Sociological Images Review

February 6, 2012 § Leave a comment

The blog, Sociological Images presents an interesting view on the current social events occurring in our society today including SOPA, the current economy state, Beyonce and Jay Z’s new child, and presidential candidates. Given it’s name, the authors post images of a particular kind to further discuss their opinions whether it’d be a chart from a new study, advertisements or videos. This provides an interesting stimulation for its readers and I enjoyed reading their blog. What intrigued me was that the authors sought to raise awareness to images or language that we usually overlook but affect how we portray women or certain races. They are also updated on issues such as poverty and race and also how our current government system is continuing this racial discrimination by placing a glass ceiling above certain groups in America and condemning them for it.

An interesting entry they wrote was about Tiger Woods and how comments about his performance were affected merely because of his race. As successful as Tiger Woods may be, he is also subjected to racial discrimination. When he was losing, he is more likely to be described as “lazy”, “lacking in concentration” or “lacking in controlling his emotions” than his colleagues. When he was winning however, these stereotypes disappeared. In a general study, they found that when White athletes won, they are often more credited for their natural talent but when they lost, people often credit it to external factors rather than internal factors of these athletes. The story is quite the opposite for Black athletes. In general, they are harshly treated for their losses and credited less when they succeed.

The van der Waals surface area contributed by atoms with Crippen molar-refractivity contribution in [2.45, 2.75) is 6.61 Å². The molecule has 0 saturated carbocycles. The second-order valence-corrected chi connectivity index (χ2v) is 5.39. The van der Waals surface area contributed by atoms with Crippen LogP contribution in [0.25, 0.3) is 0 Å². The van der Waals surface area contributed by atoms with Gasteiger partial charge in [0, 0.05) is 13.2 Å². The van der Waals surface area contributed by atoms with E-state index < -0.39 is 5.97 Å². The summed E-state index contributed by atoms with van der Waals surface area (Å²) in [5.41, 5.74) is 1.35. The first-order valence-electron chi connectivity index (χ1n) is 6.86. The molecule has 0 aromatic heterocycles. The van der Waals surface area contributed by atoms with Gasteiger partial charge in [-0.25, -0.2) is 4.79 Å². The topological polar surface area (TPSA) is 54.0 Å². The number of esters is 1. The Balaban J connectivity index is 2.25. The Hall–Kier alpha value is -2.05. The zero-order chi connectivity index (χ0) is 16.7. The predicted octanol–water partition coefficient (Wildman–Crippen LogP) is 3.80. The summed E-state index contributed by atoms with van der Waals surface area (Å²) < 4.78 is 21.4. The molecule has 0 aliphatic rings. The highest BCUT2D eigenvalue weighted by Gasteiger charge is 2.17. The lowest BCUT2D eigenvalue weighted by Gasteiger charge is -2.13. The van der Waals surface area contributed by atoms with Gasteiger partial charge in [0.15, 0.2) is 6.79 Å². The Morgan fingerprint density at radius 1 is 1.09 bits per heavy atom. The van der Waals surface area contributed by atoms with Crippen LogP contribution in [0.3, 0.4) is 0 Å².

Often times, gender and race intersects in the injustice issues that the authors presented and it affects all aspects of life for these specific groups of people. In an entry regarding women’s body size. A picture of Marilyn Monroe in a bathing suit and another of an extremely skinny woman in a bikini were placed together and the punch line reads “f*uck society. This is more attractive than this (arrow pointing to Marilyn Monroe)” The author presents an interesting point in that since when was only one body type considered beautiful? Women need to start questioning the products and media pushes them to purchase to make themselves look “beautiful” by society’s standards. We rarely question where these ideals come from, who the money goes to and who is the biggest profiteer in putting all of these ideals in our head.

The two examples above are some of the many examples I found that were intriguing on this blog. I would recommend this site to someone because of the relevance in the topics that the authors choose to write about and also presents issues in a different light that can raise their reader’s awareness in the hidden and symbolic racism and sexism today. These stereotypes and hidden discrimination are often silenced but its effects continue to generate stereotypes, underemployment, welfare cuts, and unfair judgment. Today as we are faced with another presidential campaign, it is important to recognize these issues and place them in as a priority.

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